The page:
Elisa Young brushed her feathery blond hair back from her face, and her eyes grew teary as she looked at the panel of environmental activists and asked, "How do you keep up the fight under such difficult circumstances?" Young, who describes herself as a "survivalist, not an environmentalist" is a seventh-generation Appalachian and has been fighting coal-plant proposals in Meigs County, Ohio, for years.
LaDonna Redmond, a statuesque African American woman from Chicago, responded immediately, "You just keep fighting. What else are you going to do?" She recalled her own struggle with neighborhood gang-bangers who didn't want her to open an organic food market in their area. She concluded with one of her trademark sayings: "Every community has the intellect to heal itself."
Their exchange stands in stark relief to the current conversation about the environment in Washington. The House spent last week arguing over the specifics of the pending climate legislation, which is now headed to the Senate. Will it be done in time for the big meeting in Copenhagen so the U.S. can rescue its reputation? Are the standards high enough? Low enough? What else can be squeezed in to please constituencies and campaign funders?
While politicians, lobbyists, scientists, and big green groups continue to play tug-of-war with the bill, Young and Redmond will be at the grass roots, like so many other community activists and organizers throughout this nation, advocating tirelessly day in and day out for the very survival of their people.
As I listened to their exchange at a recent summit of Midwestern environmental activists in Detroit, Michigan, I couldn't help but think about the rarity of this connection. Under what other circumstances would Elisa Young and LaDonna Redmond not only cross paths but swap stories of parallel struggle and resilience? They wouldn't. Period.
Environmental concerns, tied in with economic recession, have become the great equalizers of our time. For those on the ground, they are not a matter of trendy green packaging or of long-term improvements to our national energy policies but an acute crisis of health and safety.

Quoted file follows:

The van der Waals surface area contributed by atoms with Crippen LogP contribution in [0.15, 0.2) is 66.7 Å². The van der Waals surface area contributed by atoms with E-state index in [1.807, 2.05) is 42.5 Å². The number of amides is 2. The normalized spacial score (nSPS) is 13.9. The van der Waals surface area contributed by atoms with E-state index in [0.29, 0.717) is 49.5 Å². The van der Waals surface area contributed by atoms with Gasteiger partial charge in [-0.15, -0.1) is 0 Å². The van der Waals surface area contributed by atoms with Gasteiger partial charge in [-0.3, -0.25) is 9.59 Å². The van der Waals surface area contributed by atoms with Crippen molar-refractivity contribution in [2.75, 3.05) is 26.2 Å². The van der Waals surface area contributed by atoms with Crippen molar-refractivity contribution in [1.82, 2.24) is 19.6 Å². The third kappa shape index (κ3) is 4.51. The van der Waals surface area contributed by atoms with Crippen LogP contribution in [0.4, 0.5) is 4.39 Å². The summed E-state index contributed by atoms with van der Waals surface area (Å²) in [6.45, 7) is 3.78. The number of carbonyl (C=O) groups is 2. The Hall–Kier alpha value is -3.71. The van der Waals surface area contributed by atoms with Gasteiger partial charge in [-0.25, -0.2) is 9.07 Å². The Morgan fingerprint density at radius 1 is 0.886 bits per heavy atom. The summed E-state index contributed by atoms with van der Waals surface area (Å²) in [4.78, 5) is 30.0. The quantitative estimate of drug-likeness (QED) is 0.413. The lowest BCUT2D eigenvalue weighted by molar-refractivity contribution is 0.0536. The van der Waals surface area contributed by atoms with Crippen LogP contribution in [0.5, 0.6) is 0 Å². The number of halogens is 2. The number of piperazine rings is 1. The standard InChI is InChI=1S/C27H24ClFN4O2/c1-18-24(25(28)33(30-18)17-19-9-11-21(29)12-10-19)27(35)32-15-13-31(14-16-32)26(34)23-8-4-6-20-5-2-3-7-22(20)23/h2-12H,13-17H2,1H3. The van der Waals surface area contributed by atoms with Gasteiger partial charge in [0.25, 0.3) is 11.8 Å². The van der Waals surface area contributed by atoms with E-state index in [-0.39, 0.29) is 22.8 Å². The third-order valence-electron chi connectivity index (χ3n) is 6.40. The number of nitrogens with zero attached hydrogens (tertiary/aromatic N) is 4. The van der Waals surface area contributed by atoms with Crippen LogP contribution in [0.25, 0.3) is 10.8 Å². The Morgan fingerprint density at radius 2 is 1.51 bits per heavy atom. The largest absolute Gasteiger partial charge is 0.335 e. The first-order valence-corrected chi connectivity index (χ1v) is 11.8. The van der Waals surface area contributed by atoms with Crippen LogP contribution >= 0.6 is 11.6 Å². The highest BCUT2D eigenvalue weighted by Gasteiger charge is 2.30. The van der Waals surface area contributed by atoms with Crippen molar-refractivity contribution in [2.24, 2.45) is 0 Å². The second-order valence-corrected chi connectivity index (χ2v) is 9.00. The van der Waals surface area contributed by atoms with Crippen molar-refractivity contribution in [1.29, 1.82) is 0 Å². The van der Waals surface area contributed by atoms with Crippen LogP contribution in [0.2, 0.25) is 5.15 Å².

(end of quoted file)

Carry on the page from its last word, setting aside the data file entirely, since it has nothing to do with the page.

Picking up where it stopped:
Nia Robinson, director of the Environmental Justice and Climate Change Initiative, explains the urgent feeling at the grass roots: "Communities in New Orleans and Detroit and Meigs County aren't worried about Copenhagen. We're making sure that there are no hot spots, that there are real reductions in emissions, that money is being put back into our communities, that we're investing in solutions that not only break our dependence on foreign oil but on fossil fuels period. Issues around climate change for us are life and death. They go past urgency to the well-being of our children."
Indeed, Redmond became interested in food politics after watching her son's health deteriorate from a combination of food allergies. Tired of feeling helpless to soothe his suffering, she began researching alternatives to the foods she'd grown up eating in the inner city and became an evangelist about food justice.
"When Wade was born, my life totally changed," she says of her son's birth in Building the Green Economy: Success Stories from the Grassroots. "I was responsible for this human being. I saw my job as protecting him from the evils of the world. I had never looked at myself in that way before." Redmond would go on to become the president of the Institute for Community Resource Development, which aims "to rebuild the local food system."
Young, likewise, became a "survivalist," not because going green is the hip thing to do but because she has had cancer herself and has seen neighbors in her tiny 800-person village die from brain, breast, lung, and skin cancer -- one right after the other. When she began researching, she realized that the industry that her family had been economically dependent on for years -- coal -- was also killing them. "There's a lot of denial involved," Young explains. "How do you admit that your job is going to kill you? That your job is going to give your kids learning disabilities? You have to put on those blinders so you don't go insane."
Young took off the blinders and did more research. In the process, she learned that Miegs County currently has the highest lung-cancer death rate and the lowest life expectancy rate in Ohio. USA Today recently reported that the county ranks in the top third percentile for the worst air quality in the nation. In response, Young founded and runs Miegs Citizen Action Now, which works for economic and environmental justice in Southeast Ohio.
There is no question that we are at a do-or-die crossroads when it comes to climate change, and it's going to take a worldwide effort to reverse the warming and toxifying of the planet we all share. It's not that federal and even international policy isn't critical. But in the midst of all this hemming and hawing over legislation, it's important to remember that there are women like Redmond and Young on the ground, so different and yet so alike in their never-ending search for environmental justice. They, not Nancy Pelosi or Henry Waxman, are the real faces of the sea change we are all riding on.
Whether the American Clean Energy and Security Act of 2009 passes or not -- and let's hope like hell that it does -- the grass-roots activists will be at home, in their communities, fighting because their lives literally depend on it.
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